- PROBLEM 1 (Lines and Circles): HW 4.8, Loveless Winter 06 #2, and Examples on Oct. 4th Lecture were nearly identical to this problem. In addition, you had the opportunity to study several similar problems including HW 3.4 and 3.7, Loveless Fall 05 #1, Conroy Spring 06 #2, Conroy Winter 06 #1, and Examples on Oct. 2 lecture.
- PROBLEM 2 (Maximizing and Vertices): HW 7.12, Conroy Spring 05 #2, and Examples on Oct. 13 Lecture were nearly identical to this problem. In addition, you had the opportunity to study HW 7.11 and 7.13, Conroy Spring 06 #3, and many other general maximization problems.
- PROBLEM 3 (Multipart/Equations for Lines and Semicircles): HW 6.11 and Examples from Oct. 9 Lecture where nearly identical to this problem. We found equations for lines and semicircles many times in lecture and on the homework, so this should have been your first instinct on any such problem. In addition, 6.10 made you work extensively with multipart functions and semicircles. We also discussed a similar problem during review.
- PROBLEM 4 (Functional Notation/Composition/Solving Multipart): In addition to the problems and examples described below, we discussed several similar problems during review.
- PART(a): HW 5.2, Loveless Fall 05 #2, Loveless winter 06 #1, and examples from Oct. 6 Lecture.
- PART(b): HW 8.2, Loveless Winter 06 #4, Loveless Fall 05 #3, and examples from Oct. 13 Lecture.
- PART(c): HW 6.3, Loveless Winter 06 #4, Loveless Fall 05 #3, and examples from Oct. 9 Lecture.
- I believe that my exam matches the expectations that I have clearly laid out throughout the course. I was not trying to surprise you. If the exam did not go well, I suggest you to use this information to adjust your study habits so that you can do better on Exam 2 and the Final.
- Announced 10/23/2006: SOLUTIONS for both versions of Exam 1 can be found at the right of this page. Check back later this week to view your current grades. Please carefully consider the solutions before bringing a question to me or your TAs. If you do have a grading question, please write a short (1-2 sentences) explanation of your complaint and return your exam to me.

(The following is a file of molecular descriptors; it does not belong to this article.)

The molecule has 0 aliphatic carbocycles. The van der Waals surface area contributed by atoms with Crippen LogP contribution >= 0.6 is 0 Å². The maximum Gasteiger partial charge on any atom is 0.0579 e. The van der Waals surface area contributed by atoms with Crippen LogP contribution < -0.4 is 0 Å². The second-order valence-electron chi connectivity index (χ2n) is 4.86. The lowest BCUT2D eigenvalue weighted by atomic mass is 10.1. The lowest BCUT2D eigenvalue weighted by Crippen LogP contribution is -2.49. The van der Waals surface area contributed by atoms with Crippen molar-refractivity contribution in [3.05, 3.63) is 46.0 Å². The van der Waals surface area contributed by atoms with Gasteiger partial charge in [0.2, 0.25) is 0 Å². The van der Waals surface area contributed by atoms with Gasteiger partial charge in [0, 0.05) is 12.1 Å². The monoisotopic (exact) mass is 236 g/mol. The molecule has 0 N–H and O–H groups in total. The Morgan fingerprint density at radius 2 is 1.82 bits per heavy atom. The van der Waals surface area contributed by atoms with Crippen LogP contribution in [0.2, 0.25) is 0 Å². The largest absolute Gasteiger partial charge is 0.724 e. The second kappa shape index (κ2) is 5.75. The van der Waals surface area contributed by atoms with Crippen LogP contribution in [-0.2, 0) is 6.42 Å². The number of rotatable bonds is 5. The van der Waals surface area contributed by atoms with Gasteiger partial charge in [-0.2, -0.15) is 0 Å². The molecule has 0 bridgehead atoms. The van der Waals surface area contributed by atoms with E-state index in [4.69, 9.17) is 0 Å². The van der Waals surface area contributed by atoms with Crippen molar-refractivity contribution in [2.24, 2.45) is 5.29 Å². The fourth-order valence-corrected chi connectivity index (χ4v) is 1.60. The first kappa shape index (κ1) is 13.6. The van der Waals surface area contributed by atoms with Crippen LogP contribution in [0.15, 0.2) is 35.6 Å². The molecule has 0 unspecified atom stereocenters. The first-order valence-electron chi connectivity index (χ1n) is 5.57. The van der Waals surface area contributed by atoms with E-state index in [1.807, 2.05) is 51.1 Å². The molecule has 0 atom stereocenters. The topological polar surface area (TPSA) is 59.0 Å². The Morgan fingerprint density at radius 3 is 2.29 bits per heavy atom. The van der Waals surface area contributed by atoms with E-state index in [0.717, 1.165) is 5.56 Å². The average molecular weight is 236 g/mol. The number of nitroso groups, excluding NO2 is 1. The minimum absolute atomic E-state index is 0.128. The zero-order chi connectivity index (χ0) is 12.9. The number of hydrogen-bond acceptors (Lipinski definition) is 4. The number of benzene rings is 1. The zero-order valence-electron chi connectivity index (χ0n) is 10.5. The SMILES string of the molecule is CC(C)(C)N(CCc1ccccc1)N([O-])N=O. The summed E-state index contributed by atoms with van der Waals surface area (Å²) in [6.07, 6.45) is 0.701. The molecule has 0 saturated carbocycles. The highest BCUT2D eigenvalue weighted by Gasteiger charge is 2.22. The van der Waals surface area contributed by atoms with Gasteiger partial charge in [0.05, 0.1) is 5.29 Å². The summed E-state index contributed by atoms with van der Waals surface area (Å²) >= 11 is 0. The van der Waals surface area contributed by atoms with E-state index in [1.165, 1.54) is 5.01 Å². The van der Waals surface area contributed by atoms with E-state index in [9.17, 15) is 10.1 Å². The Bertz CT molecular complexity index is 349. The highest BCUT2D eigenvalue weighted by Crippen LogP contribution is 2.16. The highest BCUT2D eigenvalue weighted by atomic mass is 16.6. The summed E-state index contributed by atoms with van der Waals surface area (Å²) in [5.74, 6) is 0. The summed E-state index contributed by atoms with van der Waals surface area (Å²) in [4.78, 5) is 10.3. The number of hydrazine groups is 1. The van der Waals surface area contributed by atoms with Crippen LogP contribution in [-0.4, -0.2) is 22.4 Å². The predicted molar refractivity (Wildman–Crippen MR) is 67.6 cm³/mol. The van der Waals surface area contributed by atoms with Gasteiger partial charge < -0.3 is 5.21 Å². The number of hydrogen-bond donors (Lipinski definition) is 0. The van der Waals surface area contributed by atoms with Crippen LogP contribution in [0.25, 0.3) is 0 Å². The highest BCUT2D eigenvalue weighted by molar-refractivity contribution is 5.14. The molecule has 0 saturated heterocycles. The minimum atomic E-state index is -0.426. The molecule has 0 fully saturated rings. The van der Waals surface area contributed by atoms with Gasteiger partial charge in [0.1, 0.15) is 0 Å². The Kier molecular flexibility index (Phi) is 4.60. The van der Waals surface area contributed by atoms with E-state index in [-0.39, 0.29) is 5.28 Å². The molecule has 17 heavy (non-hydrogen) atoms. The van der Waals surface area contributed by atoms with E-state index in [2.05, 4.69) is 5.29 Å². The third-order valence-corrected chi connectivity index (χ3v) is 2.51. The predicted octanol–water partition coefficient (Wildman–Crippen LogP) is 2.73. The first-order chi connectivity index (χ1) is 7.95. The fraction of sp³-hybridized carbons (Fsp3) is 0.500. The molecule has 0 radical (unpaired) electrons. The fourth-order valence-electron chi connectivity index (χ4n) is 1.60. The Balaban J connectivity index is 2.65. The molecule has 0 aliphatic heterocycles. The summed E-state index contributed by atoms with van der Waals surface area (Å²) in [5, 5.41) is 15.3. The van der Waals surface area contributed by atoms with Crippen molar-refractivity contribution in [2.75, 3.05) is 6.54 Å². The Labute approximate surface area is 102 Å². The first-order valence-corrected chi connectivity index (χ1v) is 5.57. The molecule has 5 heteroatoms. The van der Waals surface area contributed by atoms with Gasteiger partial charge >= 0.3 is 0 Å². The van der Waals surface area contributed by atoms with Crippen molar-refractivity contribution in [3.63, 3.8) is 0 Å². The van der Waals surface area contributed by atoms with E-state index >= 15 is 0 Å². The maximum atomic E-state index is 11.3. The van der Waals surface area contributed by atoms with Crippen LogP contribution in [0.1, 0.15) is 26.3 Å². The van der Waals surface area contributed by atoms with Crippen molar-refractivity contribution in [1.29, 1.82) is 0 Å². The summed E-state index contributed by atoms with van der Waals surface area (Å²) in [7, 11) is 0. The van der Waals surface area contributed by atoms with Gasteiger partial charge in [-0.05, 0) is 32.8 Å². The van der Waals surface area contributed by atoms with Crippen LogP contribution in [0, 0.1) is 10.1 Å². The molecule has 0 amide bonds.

- Announced 10/18/2006: EXAM 1 IS THURSDAY, OCTOBER 19, IN YOUR NORMAL QUIZ SECTION. Remember the rules:
- Show up on time.
- You are allowed one 8.5 x 11 inch sheet of handwritten notes (front and back). Put your name on the note sheet, you will be turning it in with your exam.
- You are allowed a graphing or scientific calculator. You may use your calculator to compute numerical answer and to check your work. However, calculator answers are not sufficient. You must show your work and use appropriate handwritten techniques to solve the problems.
- You will be given 50 minutes to complete the exam.
- THERE ARE MULTIPLE VERSIONS OF THE EXAM!!! Any student found engaging in cheating will get a 0 on the exam, will have to appear before the academic misconduct board, and will likely get academic probation. IF YOU CHEAT, YOU WILL BE RISKING YOUR ENTIRE ACADEMIC CAREER!
- Announced 10/11/2006: The final exam locations and times have been announced. They can be found at the left of this page. To see the final exam policies please look at the following website:
Final Exam Rules.
- Announced 10/6/2006: HOMEWORK CHANGE!
I have removed problem 5.9 from Homework Assignment 2. You do not need to do this problem.
- Announced 10/5/2006: ADVICE TO MATH 120 STUDENTS! Many students find the first two weeks to be the most difficult in this
course. It is an adjustment and I do believe that you will get more used to it.
My main advice is as follows:
- Start the homework as early as possible.
- Try all tutoring options including: the math study center, CLUE (in
Mary Gates Hall Commons, 9:00 pm - midnight, Sunday - Thursday), use quiz
section wisely, visit your TA's office hours, and visit my office hours
- HOMEWORK COMPLETION STRATEGY:
work through each problem systematically as we have done in class (that is,
visualize, find equations for curves, translate the question, and solve